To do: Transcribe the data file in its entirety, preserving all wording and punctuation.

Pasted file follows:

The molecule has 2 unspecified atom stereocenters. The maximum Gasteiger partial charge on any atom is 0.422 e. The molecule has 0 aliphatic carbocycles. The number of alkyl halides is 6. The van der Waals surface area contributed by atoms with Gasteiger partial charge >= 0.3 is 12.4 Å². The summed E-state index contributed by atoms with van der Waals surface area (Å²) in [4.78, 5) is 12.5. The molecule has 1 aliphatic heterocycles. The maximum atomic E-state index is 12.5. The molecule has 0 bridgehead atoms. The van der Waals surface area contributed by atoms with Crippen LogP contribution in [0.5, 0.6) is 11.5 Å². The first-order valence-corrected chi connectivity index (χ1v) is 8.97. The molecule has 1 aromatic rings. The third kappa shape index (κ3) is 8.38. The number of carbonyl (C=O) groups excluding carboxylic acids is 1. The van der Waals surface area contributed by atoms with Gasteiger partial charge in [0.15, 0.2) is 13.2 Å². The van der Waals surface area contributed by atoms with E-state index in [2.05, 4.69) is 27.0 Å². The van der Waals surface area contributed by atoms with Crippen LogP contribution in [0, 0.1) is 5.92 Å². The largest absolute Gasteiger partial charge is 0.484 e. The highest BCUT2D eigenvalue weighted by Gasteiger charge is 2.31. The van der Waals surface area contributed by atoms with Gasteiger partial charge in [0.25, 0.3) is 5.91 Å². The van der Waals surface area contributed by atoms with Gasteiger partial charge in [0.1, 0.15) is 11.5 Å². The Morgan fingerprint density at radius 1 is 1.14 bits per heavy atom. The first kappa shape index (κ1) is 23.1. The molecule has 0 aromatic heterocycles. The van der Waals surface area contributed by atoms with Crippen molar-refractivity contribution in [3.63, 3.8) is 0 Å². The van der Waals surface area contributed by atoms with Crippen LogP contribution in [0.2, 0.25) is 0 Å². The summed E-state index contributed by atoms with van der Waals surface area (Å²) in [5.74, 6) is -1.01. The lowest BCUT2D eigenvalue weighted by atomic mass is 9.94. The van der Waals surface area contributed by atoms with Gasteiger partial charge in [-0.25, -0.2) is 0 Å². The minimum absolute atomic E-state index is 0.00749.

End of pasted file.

The molecule has 2 unspecified atom stereocenters. The maximum Gasteiger partial charge on any atom is 0.422 e. The molecule has 0 aliphatic carbocycles. The number of alkyl halides is 6. The van der Waals surface area contributed by atoms with Gasteiger partial charge >= 0.3 is 12.4 Å². The summed E-state index contributed by atoms with van der Waals surface area (Å²) in [4.78, 5) is 12.5. The molecule has 1 aliphatic heterocycles. The maximum atomic E-state index is 12.5. The molecule has 0 bridgehead atoms. The van der Waals surface area contributed by atoms with Crippen LogP contribution in [0.5, 0.6) is 11.5 Å². The first-order valence-corrected chi connectivity index (χ1v) is 8.97. The molecule has 1 aromatic rings. The third kappa shape index (κ3) is 8.38. The number of carbonyl (C=O) groups excluding carboxylic acids is 1. The van der Waals surface area contributed by atoms with Gasteiger partial charge in [0.15, 0.2) is 13.2 Å². The van der Waals surface area contributed by atoms with E-state index in [2.05, 4.69) is 27.0 Å². The van der Waals surface area contributed by atoms with Crippen LogP contribution in [0, 0.1) is 5.92 Å². The largest absolute Gasteiger partial charge is 0.484 e. The highest BCUT2D eigenvalue weighted by Gasteiger charge is 2.31. The van der Waals surface area contributed by atoms with Gasteiger partial charge in [0.25, 0.3) is 5.91 Å². The van der Waals surface area contributed by atoms with Gasteiger partial charge in [0.1, 0.15) is 11.5 Å². The Morgan fingerprint density at radius 1 is 1.14 bits per heavy atom. The first kappa shape index (κ1) is 23.1. The molecule has 0 aromatic heterocycles. The van der Waals surface area contributed by atoms with Crippen molar-refractivity contribution in [3.63, 3.8) is 0 Å². The van der Waals surface area contributed by atoms with Crippen LogP contribution in [0.2, 0.25) is 0 Å². The summed E-state index contributed by atoms with van der Waals surface area (Å²) in [5.74, 6) is -1.01. The lowest BCUT2D eigenvalue weighted by atomic mass is 9.94. The van der Waals surface area contributed by atoms with Gasteiger partial charge in [-0.25, -0.2) is 0 Å². The minimum absolute atomic E-state index is 0.00749.